This is Part 2 in a short series exploring the concept of lifetime earnings vs. net worth. It’s pretty heady stuff so I’m breaking it up into a couple of linked posts. You can find Part 1 here.
Today, we’re going to look at the lifetime earnings part of the wealth to lifetime earnings ratio:
1. How to calculate it
2. What you can learn from it
3. How yours compares to others
Step 1: calculate your lifetime earnings
As of 2016, if your income is from the U.S. and you make less than $118,500, your task is easy. Go to the social security website and logon (create your profile if needed). Once you’re in, find the “Your Earnings Record.”. Download your earned income history so we can do some math (yes, math… unless you’d prefer to go back to watching cat videos).
If you’ve ever earned more than $118,500, you could take the extra step of finding out your actual earnings for those years. (Americans are only taxed on the first $118,500 of earned income). Every earned dollar above $118,500 is exempt from social security taxes. If you want to find your real wages for years when you made more earned income than $118,500, tax returns, old pay stubs, or the spreadsheet you started this exercise on when you first read Your Money Or Your Life (affiliate link) in the 90’s are your best bets to find this information.
Step 2: what can you do with it?
The first thing to do once you have your earned income history is plot it over time. Here’s the median US household income plotted over time. Depending on your personal situation, your actual income may be close to the median or far from it. But, it’s a consistent yard stick that you can measure yourself against other Americans.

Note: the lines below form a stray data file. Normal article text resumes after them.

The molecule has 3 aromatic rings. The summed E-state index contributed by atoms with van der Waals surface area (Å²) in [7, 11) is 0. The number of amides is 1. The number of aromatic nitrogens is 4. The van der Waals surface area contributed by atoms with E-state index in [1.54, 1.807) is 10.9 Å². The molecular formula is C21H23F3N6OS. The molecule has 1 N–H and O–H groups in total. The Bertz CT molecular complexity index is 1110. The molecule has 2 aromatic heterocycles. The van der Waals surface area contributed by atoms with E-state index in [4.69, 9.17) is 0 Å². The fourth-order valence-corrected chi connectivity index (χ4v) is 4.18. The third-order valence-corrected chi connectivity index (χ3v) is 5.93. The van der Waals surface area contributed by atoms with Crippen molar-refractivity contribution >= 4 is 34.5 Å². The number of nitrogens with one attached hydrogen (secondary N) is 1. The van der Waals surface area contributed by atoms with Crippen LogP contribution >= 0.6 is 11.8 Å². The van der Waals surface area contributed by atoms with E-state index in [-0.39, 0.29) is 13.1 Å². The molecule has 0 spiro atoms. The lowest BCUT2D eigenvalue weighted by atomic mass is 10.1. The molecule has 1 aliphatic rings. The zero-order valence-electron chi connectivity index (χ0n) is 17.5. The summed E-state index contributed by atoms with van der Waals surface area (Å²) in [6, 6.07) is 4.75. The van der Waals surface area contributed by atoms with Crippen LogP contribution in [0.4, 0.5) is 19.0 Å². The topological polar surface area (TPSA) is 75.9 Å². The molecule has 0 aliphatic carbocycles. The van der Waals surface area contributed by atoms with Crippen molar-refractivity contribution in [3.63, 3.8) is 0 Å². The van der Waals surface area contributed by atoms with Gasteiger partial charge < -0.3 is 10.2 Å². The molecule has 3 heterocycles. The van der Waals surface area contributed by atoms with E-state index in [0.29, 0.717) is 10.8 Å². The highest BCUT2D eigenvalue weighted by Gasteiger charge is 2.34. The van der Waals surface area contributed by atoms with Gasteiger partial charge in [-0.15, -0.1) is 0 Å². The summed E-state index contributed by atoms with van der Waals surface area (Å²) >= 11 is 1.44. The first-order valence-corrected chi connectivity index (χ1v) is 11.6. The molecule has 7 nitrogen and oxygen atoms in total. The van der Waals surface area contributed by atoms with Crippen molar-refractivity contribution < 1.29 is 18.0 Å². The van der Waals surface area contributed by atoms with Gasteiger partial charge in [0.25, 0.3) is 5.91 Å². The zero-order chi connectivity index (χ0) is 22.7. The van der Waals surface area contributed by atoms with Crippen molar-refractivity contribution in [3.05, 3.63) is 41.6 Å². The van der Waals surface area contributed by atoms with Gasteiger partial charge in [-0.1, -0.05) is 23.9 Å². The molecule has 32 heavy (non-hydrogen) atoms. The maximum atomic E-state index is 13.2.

Has your earned income grown over your career? What kind of disruptions can you see (e.g., Dotcom era, Great Recession)?
If you take each year’s % change, you can see your annual earned income growth/decline. Here’s a view for % change from year to year for the US Median Household. Not terribly exciting is it?
The long-run average annual % change: 1.0. Not a 1% increase. Flat. It took me longer than I care to admit to extract the data from the census website. I kept thinking there had to be a better way than just re-typing. (There probably is, but I gave up). So, I made a Google spreadsheet that has the raw data, the percentages, and space for you to put your values in and see how you’re comparing to the US median over time.
Please, please download the sheet to your local system first!
Here’s a snapshot of what the spreadsheet would look like for someone starting with $60,000 of earned income in 2000 and making a 3% raise year over year for 10 years. Let’s hear it for compounding growth!
So, how does your income compare to the US median? Did your earned income keep up with the median year/year rate changes? What insight did you get from plotting your data this way?